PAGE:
Military vaccine mandate cut from NDAA, vote delayed

Politics

(NewsNation) — The National Defense Authorization Act, an $858 billion bill that funds national defense, will phase out President Joe Biden’s COVID vaccine mandate for military members. A draft of the bill released Tuesday night includes the repeal.

Republicans, emboldened by their new House majority next year, pushed the effort, which was confirmed Tuesday night when the bill was unveiled. House GOP leader Kevin McCarthy personally lobbied President Joe Biden in a meeting last week to roll back the mandate.

Rep. Mike Rogers of Alabama, the ranking Republican on the House Armed Services Committee, said the removal of the vaccination requirement was essential for the defense policy bill to move forward.

“We have real recruitment and retention problems across all services. This was gas on the fire exacerbating our existing problem,” Rogers said. “And the president said, you know, the pandemic is over. It’s time for us to recognize that and remove this unnecessary policy.”

However, multiple Democratic senators have told NewsNation they’re not committing to support it.

“They need to be ready, ready for combat, they need to be trained, they need to be healthy, they need to be protected from disease. It’s just common sense, and I hope common sense prevails,” Democrat Sen. Gary Peters from Michigan said.

Peters, a veteran himself, told NewsNation he wants to support the NDAA, but said that having the military properly vaccinated against COVID and other diseases is crucial for readiness to fight. Peters would not commit to voting yes, NewsNation’s Joe Khalil said.

Moderate Democrat Sen. Jon Tester, who chairs the Veterans Committee, strongly suggested ending the vaccine mandate is a deal breaker.

“If this takes away our military’s readiness, that’s a deal breaker,” Tester said. “I can tell you that when I’m sick, I don’t perform well.”

Failing to pass the bill before the year’s end would deal a major blow to the country’s national defense.

The vaccine provision is one of the more acrimonious differences in the annual defense bill that the House is looking to wrap up this week and send to the Senate. It sets policy and provides a roadmap for future investments. It’s one of the final bills Congress is expected to approve before adjourning, so lawmakers are eager to attach their top priorities to it.

Service members and the Defense Department’s civilian workforce would get a 4.6% pay increase, according to a summary of the bill released Tuesday night. The legislation also requires a review of the rate of suicide in the Armed Forces since Sept. 11, 2001, broken down by service, occupational specialty and grade. It also requires the defense secretary to rescind the COVID-19 vaccination mandate.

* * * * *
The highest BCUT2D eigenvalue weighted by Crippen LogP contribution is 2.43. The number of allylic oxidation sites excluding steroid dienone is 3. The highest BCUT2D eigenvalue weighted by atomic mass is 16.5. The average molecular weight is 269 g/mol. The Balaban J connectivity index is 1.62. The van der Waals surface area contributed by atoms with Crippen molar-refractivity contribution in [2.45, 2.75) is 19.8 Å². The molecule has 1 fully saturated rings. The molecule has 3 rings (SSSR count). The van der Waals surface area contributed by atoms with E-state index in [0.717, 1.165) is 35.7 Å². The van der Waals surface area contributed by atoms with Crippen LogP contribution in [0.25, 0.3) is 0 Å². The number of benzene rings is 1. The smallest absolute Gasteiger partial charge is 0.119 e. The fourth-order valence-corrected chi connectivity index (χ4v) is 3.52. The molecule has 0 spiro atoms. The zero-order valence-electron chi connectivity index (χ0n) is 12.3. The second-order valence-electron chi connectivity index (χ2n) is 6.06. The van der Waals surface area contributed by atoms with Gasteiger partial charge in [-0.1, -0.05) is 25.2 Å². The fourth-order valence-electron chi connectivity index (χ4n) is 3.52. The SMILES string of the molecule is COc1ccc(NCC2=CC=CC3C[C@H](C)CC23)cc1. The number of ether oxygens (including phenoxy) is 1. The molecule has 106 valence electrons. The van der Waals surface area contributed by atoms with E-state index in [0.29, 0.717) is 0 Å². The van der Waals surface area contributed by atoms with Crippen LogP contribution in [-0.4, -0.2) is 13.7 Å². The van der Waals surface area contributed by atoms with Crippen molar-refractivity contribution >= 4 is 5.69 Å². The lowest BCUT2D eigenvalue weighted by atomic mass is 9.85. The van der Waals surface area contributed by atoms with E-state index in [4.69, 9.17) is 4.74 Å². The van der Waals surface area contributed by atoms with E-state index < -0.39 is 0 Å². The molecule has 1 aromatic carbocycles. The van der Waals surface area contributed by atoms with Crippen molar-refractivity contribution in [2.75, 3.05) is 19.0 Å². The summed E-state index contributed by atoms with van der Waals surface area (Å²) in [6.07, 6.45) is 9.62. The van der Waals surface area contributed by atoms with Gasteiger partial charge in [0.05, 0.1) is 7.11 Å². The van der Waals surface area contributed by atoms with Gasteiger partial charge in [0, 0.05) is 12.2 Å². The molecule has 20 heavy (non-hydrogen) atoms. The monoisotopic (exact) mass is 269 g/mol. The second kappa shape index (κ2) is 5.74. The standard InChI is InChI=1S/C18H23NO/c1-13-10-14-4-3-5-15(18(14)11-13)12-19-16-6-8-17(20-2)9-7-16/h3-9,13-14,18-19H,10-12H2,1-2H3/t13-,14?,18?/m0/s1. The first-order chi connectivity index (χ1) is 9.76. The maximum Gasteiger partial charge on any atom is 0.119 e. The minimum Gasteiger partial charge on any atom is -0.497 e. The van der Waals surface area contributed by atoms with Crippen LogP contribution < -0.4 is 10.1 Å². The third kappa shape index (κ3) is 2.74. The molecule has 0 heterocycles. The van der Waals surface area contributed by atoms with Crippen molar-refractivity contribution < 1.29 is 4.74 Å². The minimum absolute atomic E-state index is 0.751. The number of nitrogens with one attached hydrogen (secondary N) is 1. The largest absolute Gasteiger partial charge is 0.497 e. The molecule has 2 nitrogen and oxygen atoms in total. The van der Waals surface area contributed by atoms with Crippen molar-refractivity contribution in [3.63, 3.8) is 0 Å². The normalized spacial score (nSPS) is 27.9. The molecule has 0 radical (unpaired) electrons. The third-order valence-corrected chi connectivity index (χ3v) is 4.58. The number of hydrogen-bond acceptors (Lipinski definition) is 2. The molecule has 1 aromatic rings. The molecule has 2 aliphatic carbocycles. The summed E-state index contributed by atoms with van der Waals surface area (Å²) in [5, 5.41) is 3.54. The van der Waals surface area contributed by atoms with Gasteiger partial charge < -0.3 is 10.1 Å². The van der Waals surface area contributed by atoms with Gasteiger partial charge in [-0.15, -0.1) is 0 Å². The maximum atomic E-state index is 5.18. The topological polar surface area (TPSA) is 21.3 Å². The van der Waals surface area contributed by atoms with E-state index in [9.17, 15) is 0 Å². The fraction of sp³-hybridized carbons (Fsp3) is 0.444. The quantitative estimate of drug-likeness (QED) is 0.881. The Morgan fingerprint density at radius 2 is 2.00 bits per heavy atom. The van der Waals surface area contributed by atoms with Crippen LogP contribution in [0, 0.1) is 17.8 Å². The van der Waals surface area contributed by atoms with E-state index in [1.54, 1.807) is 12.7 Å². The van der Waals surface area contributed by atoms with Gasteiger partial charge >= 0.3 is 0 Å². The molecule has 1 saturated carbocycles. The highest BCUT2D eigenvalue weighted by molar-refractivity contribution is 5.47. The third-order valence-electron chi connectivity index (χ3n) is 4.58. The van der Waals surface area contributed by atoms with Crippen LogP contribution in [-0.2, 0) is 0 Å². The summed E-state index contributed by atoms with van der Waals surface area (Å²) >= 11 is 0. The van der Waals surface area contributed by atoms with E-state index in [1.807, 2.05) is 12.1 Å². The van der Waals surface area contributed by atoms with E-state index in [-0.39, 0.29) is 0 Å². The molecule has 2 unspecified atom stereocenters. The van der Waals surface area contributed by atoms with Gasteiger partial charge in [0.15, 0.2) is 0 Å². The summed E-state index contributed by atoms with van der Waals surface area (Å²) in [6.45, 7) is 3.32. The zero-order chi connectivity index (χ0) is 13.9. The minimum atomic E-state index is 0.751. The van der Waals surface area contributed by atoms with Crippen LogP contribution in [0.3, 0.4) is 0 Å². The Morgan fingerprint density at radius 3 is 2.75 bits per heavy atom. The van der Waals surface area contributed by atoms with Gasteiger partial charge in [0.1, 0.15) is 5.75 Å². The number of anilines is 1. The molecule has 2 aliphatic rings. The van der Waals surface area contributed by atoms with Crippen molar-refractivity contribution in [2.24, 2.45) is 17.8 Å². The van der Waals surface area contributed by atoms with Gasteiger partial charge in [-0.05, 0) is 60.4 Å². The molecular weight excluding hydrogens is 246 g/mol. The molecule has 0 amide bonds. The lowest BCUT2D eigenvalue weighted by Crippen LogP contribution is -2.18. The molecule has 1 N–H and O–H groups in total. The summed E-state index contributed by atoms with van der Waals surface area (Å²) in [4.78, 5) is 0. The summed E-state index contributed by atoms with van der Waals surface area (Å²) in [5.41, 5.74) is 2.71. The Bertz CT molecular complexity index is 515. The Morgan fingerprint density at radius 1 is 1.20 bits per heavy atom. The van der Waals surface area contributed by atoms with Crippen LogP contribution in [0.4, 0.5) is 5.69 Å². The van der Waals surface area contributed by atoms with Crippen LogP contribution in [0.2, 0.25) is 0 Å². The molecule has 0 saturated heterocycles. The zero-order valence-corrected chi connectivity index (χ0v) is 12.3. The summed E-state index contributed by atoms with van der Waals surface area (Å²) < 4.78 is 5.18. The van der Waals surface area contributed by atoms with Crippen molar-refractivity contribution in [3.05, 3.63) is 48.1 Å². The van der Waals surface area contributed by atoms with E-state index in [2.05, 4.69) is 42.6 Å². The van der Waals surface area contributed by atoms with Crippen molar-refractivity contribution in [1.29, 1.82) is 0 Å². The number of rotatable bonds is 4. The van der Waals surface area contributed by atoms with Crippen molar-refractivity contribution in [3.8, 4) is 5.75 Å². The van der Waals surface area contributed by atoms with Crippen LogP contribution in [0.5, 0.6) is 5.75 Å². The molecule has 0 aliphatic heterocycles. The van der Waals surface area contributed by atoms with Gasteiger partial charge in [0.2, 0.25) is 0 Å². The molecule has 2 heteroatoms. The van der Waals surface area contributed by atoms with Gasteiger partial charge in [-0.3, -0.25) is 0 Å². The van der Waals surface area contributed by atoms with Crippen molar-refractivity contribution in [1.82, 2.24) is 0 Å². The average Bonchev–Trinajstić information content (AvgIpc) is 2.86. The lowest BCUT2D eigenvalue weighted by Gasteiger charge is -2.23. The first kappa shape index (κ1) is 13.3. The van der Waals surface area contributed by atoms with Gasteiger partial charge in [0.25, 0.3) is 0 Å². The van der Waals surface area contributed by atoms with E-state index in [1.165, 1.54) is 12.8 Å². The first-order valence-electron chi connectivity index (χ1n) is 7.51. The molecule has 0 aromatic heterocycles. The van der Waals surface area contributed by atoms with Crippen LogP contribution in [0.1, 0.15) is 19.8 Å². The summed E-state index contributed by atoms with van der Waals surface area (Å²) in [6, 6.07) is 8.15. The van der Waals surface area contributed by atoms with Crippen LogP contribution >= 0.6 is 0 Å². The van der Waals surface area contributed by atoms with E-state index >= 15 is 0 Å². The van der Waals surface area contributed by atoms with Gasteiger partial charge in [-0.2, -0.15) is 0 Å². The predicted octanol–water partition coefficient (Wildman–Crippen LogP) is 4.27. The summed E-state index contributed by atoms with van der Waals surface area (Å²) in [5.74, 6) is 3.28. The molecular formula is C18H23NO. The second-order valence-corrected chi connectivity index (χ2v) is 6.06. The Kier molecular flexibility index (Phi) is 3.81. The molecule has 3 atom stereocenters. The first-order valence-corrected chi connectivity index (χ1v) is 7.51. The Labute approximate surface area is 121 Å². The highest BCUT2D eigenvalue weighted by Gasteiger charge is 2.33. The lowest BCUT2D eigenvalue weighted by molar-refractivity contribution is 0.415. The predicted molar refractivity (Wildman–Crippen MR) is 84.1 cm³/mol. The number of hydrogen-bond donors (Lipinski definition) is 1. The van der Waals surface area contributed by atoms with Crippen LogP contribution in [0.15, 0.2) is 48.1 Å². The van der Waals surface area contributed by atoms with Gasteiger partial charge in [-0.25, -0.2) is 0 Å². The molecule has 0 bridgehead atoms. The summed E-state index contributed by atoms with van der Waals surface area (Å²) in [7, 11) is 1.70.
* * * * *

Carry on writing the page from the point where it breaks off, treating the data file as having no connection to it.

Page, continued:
Military leaders acknowledge that the vaccine requirement is one of several factors contributing to their recruiting struggles. It may dissuade some young people from enlisting, but officials don’t know how many. This year the Army missed its recruiting goal by about 25%, while the other services scraped by.

Other Democratic sources that spoke with NewsNation ultimately said they expect the bill will pass.

They told NewsNation that the vaccine mandate part is more symbolic than substantive, saying that most military members are vaccinated.

As of early this month, about 99% of the active-duty troops in the Navy, Air Force and Marine Corps had been vaccinated, and 98% of the Army. Service members who are not vaccinated are not allowed to deploy, particularly sailors or Marines on ships. There may be a few exceptions to that, based on religious or other exemptions and the duties of the service member.

The vaccination numbers for the Guard and Reserve are lower, but generally, all are more than 90%.

More than 8,000 active-duty service members were discharged for failure to obey a lawful order when they refused the vaccine.

Republican Rep. Lisa McClain told NewsNation that the bill must pass.

“This is a good NDAA national defense bill without any of the ‘wokeness’ or the garbage in it,” McClain said. “It’s a win for the country, for the servicemen.”

A Democratic source close to the Armed Services Committee told Khalil they think this may be Senators wanting to make a strong statement in support of vaccinations, but ultimately they think everyone will get on board.

The source also told Khalil that Democrats got some concessions, like funding and healthcare for military members who wish to have an abortion and may need to travel across state lines.

The defense bill will support up to about $858 billion in spending. Within this topline, the legislation authorizes nearly $817 billion for the Department of Defense and more than $30 billion for national security programs within the Department of Energy.

The bill provides funding that’s about $45 billion above the president’s budget request to address the effects of inflation, provide additional security assistance to Ukraine and accelerate other DoD priorities.

The Associated Press contributed to this report.

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